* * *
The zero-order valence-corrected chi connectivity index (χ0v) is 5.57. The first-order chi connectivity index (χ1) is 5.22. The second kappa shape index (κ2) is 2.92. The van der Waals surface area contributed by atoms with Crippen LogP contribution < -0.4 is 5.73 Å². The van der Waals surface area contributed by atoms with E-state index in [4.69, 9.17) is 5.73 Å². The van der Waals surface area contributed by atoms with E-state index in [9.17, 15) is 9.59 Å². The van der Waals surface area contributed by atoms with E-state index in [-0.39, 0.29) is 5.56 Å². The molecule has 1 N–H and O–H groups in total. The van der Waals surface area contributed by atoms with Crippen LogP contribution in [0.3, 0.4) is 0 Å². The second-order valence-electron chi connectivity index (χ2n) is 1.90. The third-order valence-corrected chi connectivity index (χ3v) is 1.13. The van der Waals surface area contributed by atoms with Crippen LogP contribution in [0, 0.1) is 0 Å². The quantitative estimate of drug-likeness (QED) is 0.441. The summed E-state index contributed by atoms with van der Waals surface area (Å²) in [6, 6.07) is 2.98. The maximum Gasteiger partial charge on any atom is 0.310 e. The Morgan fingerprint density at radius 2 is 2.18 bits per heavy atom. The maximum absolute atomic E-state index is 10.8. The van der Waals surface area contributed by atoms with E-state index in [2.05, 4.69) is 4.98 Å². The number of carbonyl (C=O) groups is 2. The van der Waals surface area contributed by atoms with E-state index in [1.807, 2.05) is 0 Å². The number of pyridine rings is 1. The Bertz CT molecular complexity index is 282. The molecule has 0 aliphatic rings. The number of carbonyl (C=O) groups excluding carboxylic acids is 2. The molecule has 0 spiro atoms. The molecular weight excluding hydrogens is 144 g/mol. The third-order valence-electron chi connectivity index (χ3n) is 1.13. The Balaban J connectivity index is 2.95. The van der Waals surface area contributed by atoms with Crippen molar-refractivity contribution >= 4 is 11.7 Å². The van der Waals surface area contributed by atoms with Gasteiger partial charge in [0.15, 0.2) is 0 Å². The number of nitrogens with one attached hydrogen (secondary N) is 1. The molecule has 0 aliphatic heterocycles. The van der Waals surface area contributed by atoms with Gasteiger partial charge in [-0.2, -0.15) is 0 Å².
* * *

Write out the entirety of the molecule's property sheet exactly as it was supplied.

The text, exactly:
The zero-order valence-corrected chi connectivity index (χ0v) is 5.57. The first-order chi connectivity index (χ1) is 5.22. The second kappa shape index (κ2) is 2.92. The van der Waals surface area contributed by atoms with Crippen LogP contribution < -0.4 is 5.73 Å². The van der Waals surface area contributed by atoms with E-state index in [4.69, 9.17) is 5.73 Å². The van der Waals surface area contributed by atoms with E-state index in [9.17, 15) is 9.59 Å². The van der Waals surface area contributed by atoms with E-state index in [-0.39, 0.29) is 5.56 Å². The molecule has 1 N–H and O–H groups in total. The van der Waals surface area contributed by atoms with Crippen LogP contribution in [0.3, 0.4) is 0 Å². The second-order valence-electron chi connectivity index (χ2n) is 1.90. The third-order valence-corrected chi connectivity index (χ3v) is 1.13. The van der Waals surface area contributed by atoms with Crippen LogP contribution in [0, 0.1) is 0 Å². The quantitative estimate of drug-likeness (QED) is 0.441. The summed E-state index contributed by atoms with van der Waals surface area (Å²) in [6, 6.07) is 2.98. The maximum Gasteiger partial charge on any atom is 0.310 e. The Morgan fingerprint density at radius 2 is 2.18 bits per heavy atom. The maximum absolute atomic E-state index is 10.8. The van der Waals surface area contributed by atoms with E-state index in [2.05, 4.69) is 4.98 Å². The number of carbonyl (C=O) groups is 2. The van der Waals surface area contributed by atoms with E-state index in [1.807, 2.05) is 0 Å². The number of pyridine rings is 1. The Bertz CT molecular complexity index is 282. The molecule has 0 aliphatic rings. The number of carbonyl (C=O) groups excluding carboxylic acids is 2. The molecule has 0 spiro atoms. The molecular weight excluding hydrogens is 144 g/mol. The third-order valence-electron chi connectivity index (χ3n) is 1.13. The Balaban J connectivity index is 2.95. The van der Waals surface area contributed by atoms with Crippen molar-refractivity contribution >= 4 is 11.7 Å². The van der Waals surface area contributed by atoms with Gasteiger partial charge in [0.15, 0.2) is 0 Å². The number of nitrogens with one attached hydrogen (secondary N) is 1. The molecule has 0 aliphatic heterocycles. The van der Waals surface area contributed by atoms with Gasteiger partial charge in [-0.2, -0.15) is 0 Å².